Society accords special status. You need an extraordinary reason to abandon the special reason for that special status. None has come from you nor from the SSM campaign.

    The special status would be unsustainable, within the SSM idea itself, so special status would instead depend not on marriage but on the arbitrary exercise of governmental power. That is the antithesis of liberty, Sean, and it sets Government against the governed in ways that are profoundly at odds with the 14th Amendment of the Constitution and at odds with the text and framework of the Constitution on the whole.

    This is not about your proposed gay-straight dichotomy. It is about the core meaning of marriage. That meaning sustains the special status.

    The SSM idea provides nothing that would sustain special status on the merits.

    So, yes, there is a replacement proposed by the SSM campaign and, yes, it would replace the marriage idea with a conceptual mess that blurs, entirely, marriage with the nonmarriage category. Your own remarks have offered little more than rhetorical shrugs at the prospect of that.

    Imposition of the SSM idea in place of the marriage idea would indeed tie the hands of government to honor the union of husband and wife — Government would also be used to coerce society to blind itself to the core meaning of marriage and to treat each and every union of husband and wife as if it lacked either a husband or a wife.

    The only way to prevent that, in the case of imposition of the SSM idea, would, again, be for an arbitrary exercise of governmental power to treat the union of husband and wife differently from SSM. But that would directly contradict the pro-SSM rhetoric about ‘seperate but equal’ as well as directly contradict the pro-SSM complaint about governmental arbitrariness.

    As I said, the replacement would be a conceptual mess that undermined the special status of the union of husband and wife, marriage, and elevate gay identity politics far above the liberty and freedom the protection of which civil society has delegated to government. The SSM idea inverts the principles of good governance and asserts Government takeover of civil society’s foundational social institution — for the sake of the proposal that gay identity politics trumps all.

  230. Chairm
    November 22nd, 2010 at 08:56 | #230

    Sean has clung to the following falsehood:

    “In states where same-sex marriage isn’t allowed, gay people can’t get married.”

    1. Committed relationships are allowed throughout the country.

    2. There is no gay criterion for ineligiblity, as you have long conceded.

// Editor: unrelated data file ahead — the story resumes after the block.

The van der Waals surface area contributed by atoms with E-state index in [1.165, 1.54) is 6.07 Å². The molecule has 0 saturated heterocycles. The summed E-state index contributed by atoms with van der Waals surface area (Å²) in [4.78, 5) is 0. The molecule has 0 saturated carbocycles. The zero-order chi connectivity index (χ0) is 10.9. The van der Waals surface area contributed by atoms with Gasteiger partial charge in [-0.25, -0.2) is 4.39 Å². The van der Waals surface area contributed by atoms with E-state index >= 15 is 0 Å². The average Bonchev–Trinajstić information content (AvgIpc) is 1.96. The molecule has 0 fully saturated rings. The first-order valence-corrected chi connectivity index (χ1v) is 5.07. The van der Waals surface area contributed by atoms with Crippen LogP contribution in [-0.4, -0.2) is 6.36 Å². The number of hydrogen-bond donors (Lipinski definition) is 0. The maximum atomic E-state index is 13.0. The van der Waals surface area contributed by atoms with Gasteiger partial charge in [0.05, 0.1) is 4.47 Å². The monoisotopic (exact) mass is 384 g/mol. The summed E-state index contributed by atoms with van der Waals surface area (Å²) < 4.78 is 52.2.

If you meant that the SSM idea has not been given top place in most of the country, and at the federal level as well, then, sure, but that does not speak to the fact that the marriage law does not impose a group identity test, as your remark indicated.

  231. Chairm
    November 22nd, 2010 at 09:02 | #231

    Sean said:

    “Society has the same interest in seeing committed same-sex couples get married as seeing committed opposite-sex couples marry: create stable relationships as the foundation of society; see children raised in a more secure environment; and in the specific case of gay people, help reduce the amount of homophobia in society that leads to violence against gays, including gay violence against self (that is, suicide).”

    Stable relationships exist in the nonmarriage category. Children are raised in the nonmarriage category.

    There is no causal link between the core meaning of marriage and what you label “homophobia” and what you claim leads to violence and or suicide. Your rhetorical assertion might, at best, promise a vague correlation in terms of decreases in your claimed results.

    On the other hand, reaffirming the core meaning of marriage and working to increase the normative influence of marriage would decrease nonmarital trends and the harms suffered where there is a lack of (or diminishment of) sex integration and responsible procreation.

  232. Chairm
    November 22nd, 2010 at 09:03 | #232

    Sean said:

    “The moral argument in favor of homosexuality is that it’s normal and should be treated as such.”

    That is not a moral argument. At best it is the beginning of a demand for moral neutrality.

  233. Chairm
    November 22nd, 2010 at 09:21 | #233

    Sean said, regarding his dependance on the infertility strawman argument:

    “It’s not a strawman […]”

    But soon repeated the blatant misrepresentation:

    “If you want to redefine marriage as only for procreative couples, then let’s just issue a broadcast email to all Americans stating such: no kids, no marriage!”

    So, yes, Sean it is a strawman argument.

    Here is Sean’s full paragraph on the infertility strawman:

    “It’s not a strawman and nothing about pointing out the obvious, that marriage is not connected to procreation anymore (if it ever was) is totalitarian. If you want to redefine marriage as only for procreative couples, then let’s just issue a broadcast email to all Americans stating such: no kids, no marriage!”

    It is obvious that the marital presumption of paternity connects marriage to procreation and has done so for a very long time and the presumption is still vigorously enforced. Also, obvious, the same sexual basis (opposite-sexed) for that presumption applies to consummation, annulment, adultery-divorce, and the like. It is clearly obvious that the man-woman criterion of the marriage law signifies far more positive societal significance than the anemic and unjust redefinition offered by the SSM idea.

    Expressed over and over, the infertility strawmen belies a totalitarian impulse that would make Government the owner of each and every union of husband and wife — to the extent that a married mother would be presumed to have been sexually unfaithful unless proven otherwise, the contrary of the marital presumption of paternity.